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New catalyst approach for methane-to-ethylene conversion

By Scott Jenkins |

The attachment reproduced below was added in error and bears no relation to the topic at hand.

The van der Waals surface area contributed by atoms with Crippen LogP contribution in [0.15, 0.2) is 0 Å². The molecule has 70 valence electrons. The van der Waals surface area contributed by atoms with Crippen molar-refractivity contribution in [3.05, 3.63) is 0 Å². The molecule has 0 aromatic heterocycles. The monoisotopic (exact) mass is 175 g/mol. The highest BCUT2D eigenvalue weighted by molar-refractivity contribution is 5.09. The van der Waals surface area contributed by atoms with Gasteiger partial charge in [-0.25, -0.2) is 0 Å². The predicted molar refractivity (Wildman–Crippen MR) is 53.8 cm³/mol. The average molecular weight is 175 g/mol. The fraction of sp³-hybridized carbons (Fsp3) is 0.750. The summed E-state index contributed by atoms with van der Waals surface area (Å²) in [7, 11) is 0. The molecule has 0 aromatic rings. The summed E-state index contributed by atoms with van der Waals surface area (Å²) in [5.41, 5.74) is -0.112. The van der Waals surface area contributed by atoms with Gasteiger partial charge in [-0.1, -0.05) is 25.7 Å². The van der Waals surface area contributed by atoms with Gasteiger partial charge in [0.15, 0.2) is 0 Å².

A nanotechnology-based, bottom-up approach to synthesizing catalysts for converting natural gas to ethylene could enable an alternative to the steam-cracking of crude oil, an energy-intensive process conventionally used to produce ethylene, the world’s most valuable commodity chemical. Scientists at the startup Siluria Technologies Inc. (San Francisco, Calif.; www.siluria.com) have developed a synthetic method that allows them to manipulate catalyst surface morphology such that the oxidative coupling of methane (OCM) reaction proceeds with high performance at low temperatures. An industrially viable OCM method has been sought for decades, but past efforts have been unsuccessful because the high temperatures needed for activating methane reduce the reaction’s selectivity. With many previously studied catalysts, methyl free radicals leave the catalyst surface before conversion to the desired ethylene product. Non-selective oxidation to CO2 is common. A methane-based route to ethylene could introduce feedstock flexibility and uncouple the price of crude oil from that of commodity chemicals. Marrying molecular biology with industrial chemistry, Siluria’s catalyst synthesis process uses proteins on the surface of a genetically…
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